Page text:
Martyr Skeletons Dressed in Jewels “Catacomb Saints”

The story of the saints in the catacombs of Northern Europe is a peculiar story. It is rooted in the crisis of faith after the Reformation, prompting people to dramatically return to decorative materialism in the practice of worship.

The jeweled skeletons were discovered in catacombs under Rome in 1578 and given as replacements to churches that had lost their saint relics during the Reformation in the idea that they were Christian martyrs. However, for the most part, their identities were unknown.

The receiving churches subsequently spent years lavishing diamonds and gold clothing on the respected skeleton strangers, even filling their eye sockets and sometimes decorating their teeth with finery.

However, when the Enlightenment arrived, they were rather humiliating because of the huge amount of money and luxury they symbolized, and many were hidden away or vanished.

On May 31, 1578, vineyard workers in Rome discovered a passage leading to an extensive network of long-forgotten catacombs below Via Salaria. The Coemeterium Jordanorum (Jordanian Cemetery) and the surrounding catacombs were early Christian burial grounds, dating back to between the 1st and 5th centuries AD.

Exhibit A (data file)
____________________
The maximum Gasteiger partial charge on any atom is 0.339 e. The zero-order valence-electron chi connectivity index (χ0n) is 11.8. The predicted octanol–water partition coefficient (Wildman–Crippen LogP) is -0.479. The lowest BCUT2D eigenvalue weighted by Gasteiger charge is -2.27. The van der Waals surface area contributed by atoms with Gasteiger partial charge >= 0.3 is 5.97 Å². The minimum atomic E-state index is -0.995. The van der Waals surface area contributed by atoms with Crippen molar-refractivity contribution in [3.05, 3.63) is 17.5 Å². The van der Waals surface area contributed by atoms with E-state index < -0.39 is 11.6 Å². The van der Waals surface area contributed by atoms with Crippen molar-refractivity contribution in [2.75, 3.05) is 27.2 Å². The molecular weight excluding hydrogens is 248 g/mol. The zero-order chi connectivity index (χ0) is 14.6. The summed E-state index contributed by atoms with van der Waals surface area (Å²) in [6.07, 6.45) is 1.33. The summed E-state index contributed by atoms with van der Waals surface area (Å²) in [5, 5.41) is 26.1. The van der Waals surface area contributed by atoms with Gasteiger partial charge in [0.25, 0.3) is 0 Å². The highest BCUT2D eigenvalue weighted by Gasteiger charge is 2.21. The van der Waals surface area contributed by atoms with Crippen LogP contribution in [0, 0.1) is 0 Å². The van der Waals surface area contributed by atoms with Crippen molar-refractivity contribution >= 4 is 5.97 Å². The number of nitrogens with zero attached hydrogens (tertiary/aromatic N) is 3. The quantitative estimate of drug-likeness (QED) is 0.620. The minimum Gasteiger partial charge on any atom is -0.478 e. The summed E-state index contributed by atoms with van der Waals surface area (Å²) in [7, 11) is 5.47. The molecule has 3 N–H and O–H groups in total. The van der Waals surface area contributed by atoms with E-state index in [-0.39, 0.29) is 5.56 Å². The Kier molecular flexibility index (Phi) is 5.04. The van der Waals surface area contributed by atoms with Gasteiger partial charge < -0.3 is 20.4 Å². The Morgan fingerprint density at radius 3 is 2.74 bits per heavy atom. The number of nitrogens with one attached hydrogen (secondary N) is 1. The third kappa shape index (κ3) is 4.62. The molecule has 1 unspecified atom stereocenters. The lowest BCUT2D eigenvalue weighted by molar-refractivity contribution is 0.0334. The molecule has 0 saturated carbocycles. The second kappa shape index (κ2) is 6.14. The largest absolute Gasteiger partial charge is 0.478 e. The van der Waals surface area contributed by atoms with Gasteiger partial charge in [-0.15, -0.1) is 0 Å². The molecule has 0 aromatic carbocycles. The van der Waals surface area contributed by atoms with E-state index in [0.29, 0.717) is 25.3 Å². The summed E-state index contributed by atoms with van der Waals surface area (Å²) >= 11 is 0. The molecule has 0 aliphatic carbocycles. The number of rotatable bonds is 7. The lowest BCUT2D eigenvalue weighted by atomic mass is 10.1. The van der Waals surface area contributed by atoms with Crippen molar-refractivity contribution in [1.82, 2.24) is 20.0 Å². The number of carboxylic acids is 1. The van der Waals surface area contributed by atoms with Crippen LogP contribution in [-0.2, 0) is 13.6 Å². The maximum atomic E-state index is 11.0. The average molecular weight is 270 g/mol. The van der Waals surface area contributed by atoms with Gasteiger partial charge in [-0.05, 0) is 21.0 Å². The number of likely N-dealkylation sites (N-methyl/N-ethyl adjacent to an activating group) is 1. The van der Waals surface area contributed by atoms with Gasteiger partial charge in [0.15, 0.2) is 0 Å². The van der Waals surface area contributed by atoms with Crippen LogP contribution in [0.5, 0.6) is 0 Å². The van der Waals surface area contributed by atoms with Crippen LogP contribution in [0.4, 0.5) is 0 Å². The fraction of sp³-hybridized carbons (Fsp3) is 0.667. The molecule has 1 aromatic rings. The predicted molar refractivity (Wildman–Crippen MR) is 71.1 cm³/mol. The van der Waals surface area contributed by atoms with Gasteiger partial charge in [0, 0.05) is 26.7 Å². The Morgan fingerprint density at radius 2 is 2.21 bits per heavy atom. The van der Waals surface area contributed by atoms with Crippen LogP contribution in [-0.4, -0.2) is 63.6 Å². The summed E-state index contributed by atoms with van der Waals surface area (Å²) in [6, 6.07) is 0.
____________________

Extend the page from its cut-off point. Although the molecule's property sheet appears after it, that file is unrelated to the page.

The story of the saints in the catacombs of Northern Europe is a peculiar story. It is rooted in the crisis of faith after the Reformation, prompting people to dramatically return to decorative materialism in the practice of worship.

The jeweled skeletons were discovered in catacombs under Rome in 1578 and given as replacements to churches that had lost their saint relics during the Reformation in the idea that they were Christian martyrs. However, for the most part, their identities were unknown.

Given the time, finances, and commitment required to build the saints, it is sad to contemplate how few have survived to the present day. During the nineteenth century, many were stripped of their jewels and hidden or destroyed since they were deemed morbid a.

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